“Given the sense of pride that we’ve had about what we’ve done there, we just want to make sure whatever the result of that property is … that we’ll be able to look back at what goes in there and still have that sense of pride,” he said. “The community of Newcastle has been very, very gracious to us for years. It’s important that we give this the consideration that this community deserves.”
 

Looking back to the beginning

The day was unseasonably dry for June in Seattle.

Little rain had been recorded. Temperatures were hovering steady in the 70s.

John Back was at work heating glue over a gasoline fire at Victor Clairmont’s downtown Seattle woodworking shop the afternoon of June 6, 1889.

But as the glue boiled over and caught fire, eventually spreading and burning about 25 city blocks in the Great Seattle Fire, Back would have more of an impact on Seattle history than he could have ever known.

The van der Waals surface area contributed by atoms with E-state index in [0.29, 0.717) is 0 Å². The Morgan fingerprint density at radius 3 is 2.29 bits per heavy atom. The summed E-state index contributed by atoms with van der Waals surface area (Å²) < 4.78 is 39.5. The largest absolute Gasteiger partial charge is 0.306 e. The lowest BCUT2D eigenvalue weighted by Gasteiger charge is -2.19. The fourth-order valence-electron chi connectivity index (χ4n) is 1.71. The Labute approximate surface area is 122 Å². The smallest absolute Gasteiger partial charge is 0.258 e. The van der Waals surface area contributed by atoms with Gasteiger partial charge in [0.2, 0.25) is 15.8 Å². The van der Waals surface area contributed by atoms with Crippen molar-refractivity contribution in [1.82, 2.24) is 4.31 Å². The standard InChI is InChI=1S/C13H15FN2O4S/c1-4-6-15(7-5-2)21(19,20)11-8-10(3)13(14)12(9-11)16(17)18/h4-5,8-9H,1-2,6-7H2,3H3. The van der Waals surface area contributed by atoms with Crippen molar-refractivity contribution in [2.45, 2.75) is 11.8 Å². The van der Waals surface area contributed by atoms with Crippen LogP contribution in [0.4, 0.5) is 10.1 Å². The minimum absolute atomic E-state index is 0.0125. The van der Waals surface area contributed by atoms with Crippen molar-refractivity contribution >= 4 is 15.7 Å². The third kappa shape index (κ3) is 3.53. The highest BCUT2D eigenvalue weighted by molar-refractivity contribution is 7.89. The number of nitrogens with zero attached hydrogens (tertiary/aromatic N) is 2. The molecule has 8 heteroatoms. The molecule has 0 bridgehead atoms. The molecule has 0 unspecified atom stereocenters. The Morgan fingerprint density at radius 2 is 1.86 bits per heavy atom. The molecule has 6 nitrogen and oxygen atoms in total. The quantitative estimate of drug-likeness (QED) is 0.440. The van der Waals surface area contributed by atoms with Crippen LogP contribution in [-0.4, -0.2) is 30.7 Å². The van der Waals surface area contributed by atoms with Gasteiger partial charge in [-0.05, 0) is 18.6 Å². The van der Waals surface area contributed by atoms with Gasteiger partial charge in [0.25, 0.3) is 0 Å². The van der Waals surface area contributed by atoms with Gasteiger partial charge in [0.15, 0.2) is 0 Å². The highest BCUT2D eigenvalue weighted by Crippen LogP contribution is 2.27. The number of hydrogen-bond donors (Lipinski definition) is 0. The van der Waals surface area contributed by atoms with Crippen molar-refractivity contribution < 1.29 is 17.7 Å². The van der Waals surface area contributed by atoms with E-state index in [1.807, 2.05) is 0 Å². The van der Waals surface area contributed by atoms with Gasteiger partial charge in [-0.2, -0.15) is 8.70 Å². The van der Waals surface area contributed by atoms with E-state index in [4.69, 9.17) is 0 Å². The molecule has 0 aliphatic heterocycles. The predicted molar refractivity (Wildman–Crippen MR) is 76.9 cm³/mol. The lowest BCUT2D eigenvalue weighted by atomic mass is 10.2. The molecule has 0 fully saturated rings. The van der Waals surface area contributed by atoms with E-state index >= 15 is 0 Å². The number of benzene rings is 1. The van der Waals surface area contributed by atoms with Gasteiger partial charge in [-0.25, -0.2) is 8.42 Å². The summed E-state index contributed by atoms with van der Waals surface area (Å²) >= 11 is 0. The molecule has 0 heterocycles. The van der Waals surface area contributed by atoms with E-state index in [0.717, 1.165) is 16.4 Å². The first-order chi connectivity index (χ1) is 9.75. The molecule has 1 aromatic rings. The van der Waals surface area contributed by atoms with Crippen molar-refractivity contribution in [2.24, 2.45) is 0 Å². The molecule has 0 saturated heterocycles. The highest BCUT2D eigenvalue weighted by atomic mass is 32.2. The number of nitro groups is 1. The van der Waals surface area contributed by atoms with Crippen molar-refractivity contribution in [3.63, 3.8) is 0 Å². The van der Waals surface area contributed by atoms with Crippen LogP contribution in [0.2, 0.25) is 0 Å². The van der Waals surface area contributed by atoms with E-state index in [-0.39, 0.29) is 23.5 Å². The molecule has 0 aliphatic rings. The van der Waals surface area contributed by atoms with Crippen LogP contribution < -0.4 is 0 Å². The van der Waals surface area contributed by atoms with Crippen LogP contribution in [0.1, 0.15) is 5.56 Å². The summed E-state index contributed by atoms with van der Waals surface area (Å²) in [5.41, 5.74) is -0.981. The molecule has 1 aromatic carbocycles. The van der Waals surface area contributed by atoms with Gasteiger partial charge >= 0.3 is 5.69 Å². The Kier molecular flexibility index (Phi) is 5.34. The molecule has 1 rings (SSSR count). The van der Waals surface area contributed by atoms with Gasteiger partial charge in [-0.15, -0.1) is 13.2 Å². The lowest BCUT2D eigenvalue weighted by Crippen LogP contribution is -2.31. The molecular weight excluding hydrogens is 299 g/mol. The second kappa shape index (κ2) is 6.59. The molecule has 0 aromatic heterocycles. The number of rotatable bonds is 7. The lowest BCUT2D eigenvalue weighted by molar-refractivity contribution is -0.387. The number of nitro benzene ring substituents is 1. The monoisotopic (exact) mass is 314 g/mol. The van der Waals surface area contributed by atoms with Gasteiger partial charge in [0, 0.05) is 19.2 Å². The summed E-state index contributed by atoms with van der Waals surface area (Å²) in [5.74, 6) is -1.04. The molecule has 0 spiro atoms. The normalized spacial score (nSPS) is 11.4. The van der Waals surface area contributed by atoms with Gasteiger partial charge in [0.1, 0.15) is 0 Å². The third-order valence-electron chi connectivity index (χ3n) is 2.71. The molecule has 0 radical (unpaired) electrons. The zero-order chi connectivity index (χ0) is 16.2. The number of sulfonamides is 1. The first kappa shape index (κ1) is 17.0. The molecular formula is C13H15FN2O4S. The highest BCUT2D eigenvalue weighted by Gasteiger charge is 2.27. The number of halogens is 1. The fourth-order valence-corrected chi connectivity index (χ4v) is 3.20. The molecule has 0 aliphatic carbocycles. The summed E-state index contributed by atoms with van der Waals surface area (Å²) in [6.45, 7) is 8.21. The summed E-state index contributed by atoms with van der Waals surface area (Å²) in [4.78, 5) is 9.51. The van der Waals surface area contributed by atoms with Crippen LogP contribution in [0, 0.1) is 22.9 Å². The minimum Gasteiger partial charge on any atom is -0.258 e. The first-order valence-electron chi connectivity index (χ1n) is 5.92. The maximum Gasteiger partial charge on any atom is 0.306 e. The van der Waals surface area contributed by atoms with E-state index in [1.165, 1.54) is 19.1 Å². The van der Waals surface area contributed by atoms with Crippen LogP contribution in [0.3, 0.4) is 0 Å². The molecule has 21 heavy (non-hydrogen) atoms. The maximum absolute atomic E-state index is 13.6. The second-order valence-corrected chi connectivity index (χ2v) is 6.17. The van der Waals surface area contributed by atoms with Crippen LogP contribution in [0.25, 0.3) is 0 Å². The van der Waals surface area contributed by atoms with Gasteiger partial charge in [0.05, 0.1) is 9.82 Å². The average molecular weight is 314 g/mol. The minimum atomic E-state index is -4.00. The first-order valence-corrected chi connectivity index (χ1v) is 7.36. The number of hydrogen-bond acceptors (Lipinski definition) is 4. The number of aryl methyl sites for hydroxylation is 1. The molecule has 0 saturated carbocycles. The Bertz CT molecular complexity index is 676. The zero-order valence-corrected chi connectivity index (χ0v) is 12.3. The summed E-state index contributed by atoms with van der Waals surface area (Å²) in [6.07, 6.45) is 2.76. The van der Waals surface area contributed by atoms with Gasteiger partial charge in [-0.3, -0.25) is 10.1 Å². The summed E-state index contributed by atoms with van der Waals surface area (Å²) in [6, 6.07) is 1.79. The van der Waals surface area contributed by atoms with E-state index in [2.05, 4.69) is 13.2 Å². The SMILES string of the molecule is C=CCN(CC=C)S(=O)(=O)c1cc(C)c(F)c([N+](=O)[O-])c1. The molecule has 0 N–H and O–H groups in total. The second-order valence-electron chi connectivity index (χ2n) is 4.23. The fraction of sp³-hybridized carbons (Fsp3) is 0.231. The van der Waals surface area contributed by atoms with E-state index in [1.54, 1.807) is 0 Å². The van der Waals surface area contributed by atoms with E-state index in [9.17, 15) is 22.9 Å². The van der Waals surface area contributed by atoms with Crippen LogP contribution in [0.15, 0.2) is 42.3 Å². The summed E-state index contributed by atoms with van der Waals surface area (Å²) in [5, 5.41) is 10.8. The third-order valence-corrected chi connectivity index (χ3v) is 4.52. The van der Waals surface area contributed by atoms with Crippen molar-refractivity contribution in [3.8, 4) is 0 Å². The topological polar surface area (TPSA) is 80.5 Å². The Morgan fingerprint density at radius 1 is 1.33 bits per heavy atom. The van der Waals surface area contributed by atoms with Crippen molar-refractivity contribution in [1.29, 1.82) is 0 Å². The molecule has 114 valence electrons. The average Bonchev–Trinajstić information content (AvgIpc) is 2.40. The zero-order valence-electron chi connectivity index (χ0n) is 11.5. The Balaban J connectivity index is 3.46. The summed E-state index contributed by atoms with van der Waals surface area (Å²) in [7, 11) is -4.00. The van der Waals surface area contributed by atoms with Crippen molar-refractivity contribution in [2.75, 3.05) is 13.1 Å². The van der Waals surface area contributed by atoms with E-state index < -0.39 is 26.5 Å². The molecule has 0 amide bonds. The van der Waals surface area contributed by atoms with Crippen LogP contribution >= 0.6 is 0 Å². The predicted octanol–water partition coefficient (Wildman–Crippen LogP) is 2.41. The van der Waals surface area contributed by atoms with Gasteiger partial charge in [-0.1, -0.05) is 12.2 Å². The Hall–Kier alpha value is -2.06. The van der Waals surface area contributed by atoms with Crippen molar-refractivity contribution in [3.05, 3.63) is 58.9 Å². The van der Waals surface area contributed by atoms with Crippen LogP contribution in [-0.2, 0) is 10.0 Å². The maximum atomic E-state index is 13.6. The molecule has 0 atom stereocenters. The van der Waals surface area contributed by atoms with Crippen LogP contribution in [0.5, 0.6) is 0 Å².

The next day, nearly 600 businessmen in the Seattle area came together to determine how to rebuild.

It was mandated by the mayor that the downtown business core would be rebuilt with brick.

Residents receive a grand opening tour of the Newcastle brick plant in 1959.

With only brick.

Experienced bricklayer Daniel Houlahan traveled from California to help pave the city’s roads and sidewalks — a journey that would help rebuild Seattle’s infrastructure and eventually impact the city of Newcastle for years to come.

Houlahan located a clay deposit to use for a brick plant and found an ideal site at the base of Beacon Hill and went on to found the Builders Brick Co. — Mutual Materials’ predecessor — in 1890.

After Builders Brick went on to supply much of the brick that rebuilt and continues to build Seattle, the company purchased Mutual Materials, a local distributor that opened its doors in 1959.

After expanding its operations into the marketing and distribution business, Builders Brick officially changed its name to Mutual Materials Co. in 1966.

In 2003, the plant was boasting an output of about 25 million bricks per year.

Today, Mutual Materials is the largest producer and distributor of masonry and hardscape products for household and commercial uses in the Pacific Northwest.
Read more

Diamond Awards honor community

December 1, 2011